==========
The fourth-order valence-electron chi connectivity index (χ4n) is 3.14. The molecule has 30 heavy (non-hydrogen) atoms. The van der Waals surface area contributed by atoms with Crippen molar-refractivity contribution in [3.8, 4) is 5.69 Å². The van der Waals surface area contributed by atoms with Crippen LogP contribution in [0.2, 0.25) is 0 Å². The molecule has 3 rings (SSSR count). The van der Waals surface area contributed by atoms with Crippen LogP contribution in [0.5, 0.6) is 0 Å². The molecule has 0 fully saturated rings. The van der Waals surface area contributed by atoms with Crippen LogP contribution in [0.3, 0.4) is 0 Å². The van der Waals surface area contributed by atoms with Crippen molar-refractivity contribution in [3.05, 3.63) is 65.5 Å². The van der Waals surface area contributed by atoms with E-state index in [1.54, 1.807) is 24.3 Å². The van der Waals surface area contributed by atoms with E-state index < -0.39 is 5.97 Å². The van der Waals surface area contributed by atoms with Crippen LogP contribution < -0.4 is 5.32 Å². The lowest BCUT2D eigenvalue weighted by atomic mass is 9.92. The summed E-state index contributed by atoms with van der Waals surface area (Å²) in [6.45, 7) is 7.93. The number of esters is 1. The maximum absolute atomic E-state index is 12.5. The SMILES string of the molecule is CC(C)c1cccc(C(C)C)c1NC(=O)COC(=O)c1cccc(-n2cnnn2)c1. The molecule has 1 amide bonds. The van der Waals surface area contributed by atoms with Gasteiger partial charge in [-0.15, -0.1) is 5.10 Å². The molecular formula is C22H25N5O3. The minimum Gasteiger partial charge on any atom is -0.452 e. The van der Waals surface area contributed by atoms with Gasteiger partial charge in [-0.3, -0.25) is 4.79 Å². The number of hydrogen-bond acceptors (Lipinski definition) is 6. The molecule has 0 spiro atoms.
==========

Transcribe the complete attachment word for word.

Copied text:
The fourth-order valence-electron chi connectivity index (χ4n) is 3.14. The molecule has 30 heavy (non-hydrogen) atoms. The van der Waals surface area contributed by atoms with Crippen molar-refractivity contribution in [3.8, 4) is 5.69 Å². The van der Waals surface area contributed by atoms with Crippen LogP contribution in [0.2, 0.25) is 0 Å². The molecule has 3 rings (SSSR count). The van der Waals surface area contributed by atoms with Crippen LogP contribution in [0.5, 0.6) is 0 Å². The molecule has 0 fully saturated rings. The van der Waals surface area contributed by atoms with Crippen LogP contribution in [0.3, 0.4) is 0 Å². The van der Waals surface area contributed by atoms with Crippen molar-refractivity contribution in [3.05, 3.63) is 65.5 Å². The van der Waals surface area contributed by atoms with E-state index in [1.54, 1.807) is 24.3 Å². The van der Waals surface area contributed by atoms with E-state index < -0.39 is 5.97 Å². The van der Waals surface area contributed by atoms with Crippen LogP contribution < -0.4 is 5.32 Å². The lowest BCUT2D eigenvalue weighted by atomic mass is 9.92. The summed E-state index contributed by atoms with van der Waals surface area (Å²) in [6.45, 7) is 7.93. The number of esters is 1. The maximum absolute atomic E-state index is 12.5. The SMILES string of the molecule is CC(C)c1cccc(C(C)C)c1NC(=O)COC(=O)c1cccc(-n2cnnn2)c1. The molecule has 1 amide bonds. The van der Waals surface area contributed by atoms with Gasteiger partial charge in [-0.15, -0.1) is 5.10 Å². The molecular formula is C22H25N5O3. The minimum Gasteiger partial charge on any atom is -0.452 e. The van der Waals surface area contributed by atoms with Gasteiger partial charge in [-0.3, -0.25) is 4.79 Å². The number of hydrogen-bond acceptors (Lipinski definition) is 6. The molecule has 0 spiro atoms.